ISIS' Mass Execution Is Nothing New

After what happened yesterday, it's little surprise that conflict is once again heating up in the Middle East. I'm talking about the grisly mass execution video released by ISIS Sunday, showing the collective beheading of 21 Coptic Christians believed to have been captured Egyptian nationals. Simply put, it was a grotesque display of the very same willingness to kill and exploit that the Islamic militant group has shown off time and time again now, and this time it's drawn more than just ire and stern words — Egypt and Libya bombed ISIS after the mass beheading video went public, reportedly hitting some of their training grounds and weapon stockpiles within the Libyan state.

It's a dramatic reaction, one that you must suspect ISIS saw coming, or wanted to provoke — as in so many solo execution videos in the past, the footage of the 21 beheadings released Sunday showed a sort of stage-managed production, with an English-speaking narrator lobbing threats and intimidating language at the viewer: "All crusaders: safety for you will be only wishes, especially if you are fighting us all together. Therefore we will fight you all together," the masked man said, as detailed by The Guardian.

It's awful, but it's hard to be surprised at this point. ISIS has been carrying out mass executions for a while now, but for some reason they haven't quite seared the consciousness the way that its individual hostage killings have — namely, those of James Foley, Steven Sotloff, Alan Henning, David Haines, Peter Kassig, Haruna Yukawa, Kenji Goto, and Kayla Mueller.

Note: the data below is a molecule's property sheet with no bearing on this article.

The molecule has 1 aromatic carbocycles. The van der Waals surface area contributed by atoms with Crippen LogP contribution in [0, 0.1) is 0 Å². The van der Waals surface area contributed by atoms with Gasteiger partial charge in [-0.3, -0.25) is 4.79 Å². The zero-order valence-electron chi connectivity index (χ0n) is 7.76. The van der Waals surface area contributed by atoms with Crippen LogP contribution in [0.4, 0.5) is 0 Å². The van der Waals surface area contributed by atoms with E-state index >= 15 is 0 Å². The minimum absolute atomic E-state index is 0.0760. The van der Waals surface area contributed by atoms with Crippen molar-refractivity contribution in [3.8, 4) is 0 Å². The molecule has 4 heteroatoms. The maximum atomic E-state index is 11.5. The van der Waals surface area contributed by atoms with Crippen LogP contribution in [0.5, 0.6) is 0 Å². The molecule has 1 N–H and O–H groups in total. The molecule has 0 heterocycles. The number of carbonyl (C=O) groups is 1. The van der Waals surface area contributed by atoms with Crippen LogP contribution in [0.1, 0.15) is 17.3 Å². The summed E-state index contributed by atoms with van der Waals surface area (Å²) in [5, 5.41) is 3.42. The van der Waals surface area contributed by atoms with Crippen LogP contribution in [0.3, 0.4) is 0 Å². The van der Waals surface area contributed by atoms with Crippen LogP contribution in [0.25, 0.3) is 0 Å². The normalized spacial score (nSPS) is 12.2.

The figures are often chilling. For example, all the way back in July, ISIS militants were already releasing videos showing off their noted disdain for human life — hundreds of Iraqi soldiers being lined up on the ground and killed, truck drivers being detained and slain, drive-by shootings, the whole deal.

They even reportedly executed a staggering 600+ Iraqi prisoners after seizing control of a prison in the battle-torn city of Mosul, according to Human Rights Watch. They followed this up in rapid fashion by reportedly shooting dead approximately 150 members of the Al Bu Nimr tribe in the Iraqi Anbar province. And I haven't even mentioning their genocidal campaign against the Yazidis.

The track record raises a couple pretty important questions, both for ISIS and for the rest of us: why do they prefer carrying out killings so publicly, in spite of the threat of provoking more aerial assaults, and why do we tend to notice such deaths so much quicker when it's a single, solitary face?

The first answer is, I admit, essentially unknowable. I can't really get into the head of a bloodthirsty terrorist foot-soldier any more than any other privileged, middle-class American could. But there are at least some clear financial motives, as demonstrated by their attempts to exact ransom for their kidnapped victims. This figured heavily into Japan's recent experience with ISIS, as they wanted $200 million for the life of journalist Kenji Goto. Japan ultimately balked at the demand, after which a video of Goto's execution was released.

The second question, however, is more self-reflective. Maybe it really is as simple as being more shocked and moved by personal, unique-seeming violence than we are by mass killings? There's a certain cultural privilege this could theoretically spring from — after all, the individual execution victims were mainly citizens of Western nations, with the exceptions of Goto, Yukawa, and burned-alive Jordanian pilot Muath al-Kaseasbeh. It could well be, sad as it is to consider, that we simply internalize news of terror-related deaths in the Middle East differently than when people who look like us, talk like us, and hail from the same locales as the victims, and that's a real shame.

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In any event, this latest high-profile act of execution is having an enormous impact — while there's no forecasting the future for sure, Egypt's engagement with ISIS seems far from over, having launched a second round of airstrikes just hours after the initial ones on Monday.

Images: Getty Images (2)